Issued on • Modified
Olympic champion Rollins banned for a year
Brianna Rollins, the Olympic 100m hurdles champion, has been handed a one year suspension for failing to keep drugs testers informed about her movements. The punishment will date back to 27 September 2016 - the day of her last missed whereabouts report and will last until 18 December 2017.
She will be able to keep the gold medal she won in Rio but she will not compete in the IAAF World Championships in August in London.
The United States Anti-Doping Agency - USADA - said in a statement that the 25-year-old athlete, who led a US podium sweep of the 100m hurdles at the Rio Games, received three "whereabouts failures" over the course of 2016 which constitutes a doping rule violation.
One of the missed reports came while she was meeting former US president Barack Obama at the White House in September. Another report was missed in the same month because she was attending a Brianna Rollins Day in her hometown in Florida.
A panel from the American Arbitration Association (AAA) that heard Rollins's appeal conceded that receiving such honours could have reasonably distracted her from what it described as "quotidian though important responsibilities."
The AAA panel found that a violation had occurred. It added: "The case involves the imposition of a serious penalty on a brilliant athlete who is not charged or suspected of using banned substances of any kind.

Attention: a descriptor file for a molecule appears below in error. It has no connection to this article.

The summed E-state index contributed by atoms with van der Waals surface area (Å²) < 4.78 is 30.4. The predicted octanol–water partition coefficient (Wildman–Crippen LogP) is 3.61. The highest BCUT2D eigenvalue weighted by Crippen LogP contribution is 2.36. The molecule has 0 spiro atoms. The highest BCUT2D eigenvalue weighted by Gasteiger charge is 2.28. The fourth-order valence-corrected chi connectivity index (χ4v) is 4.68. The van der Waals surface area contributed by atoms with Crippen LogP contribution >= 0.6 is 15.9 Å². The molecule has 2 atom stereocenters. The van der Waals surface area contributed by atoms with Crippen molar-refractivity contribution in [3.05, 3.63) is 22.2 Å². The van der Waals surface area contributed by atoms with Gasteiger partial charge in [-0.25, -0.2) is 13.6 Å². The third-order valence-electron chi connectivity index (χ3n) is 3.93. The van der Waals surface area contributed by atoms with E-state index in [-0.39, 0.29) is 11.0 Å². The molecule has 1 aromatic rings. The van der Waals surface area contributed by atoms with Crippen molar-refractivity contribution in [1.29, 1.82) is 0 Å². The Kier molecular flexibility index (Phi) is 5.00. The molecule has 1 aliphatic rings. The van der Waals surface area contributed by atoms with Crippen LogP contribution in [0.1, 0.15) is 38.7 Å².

"This is a first offence. She had been frequently tested for years and she has a perfect drug-free record, both in and out-of-competition."
US drugs testers said Rollins completed eight out-of-competition tests over the course of 2016 and did not test positive. She also passed all eight in-competition drug tests she took last year.
"It is with my deepest regrets that I will have to miss the 2017 outdoor season," Rollins said in a statement. "I accept full responsibility for the mistakes that have led to my suspension and am disappointed that I will have to miss this coming outdoor season, as a result of my confusion over how the whereabouts programme worked.
"I have always been and continue to be a supporter of USADA and their fight to keep our sport clean. I will continue to do my part to prove that success can be achieved without taking any shortcuts. I will accept the sanction and work to prepare myself for my return in 2018."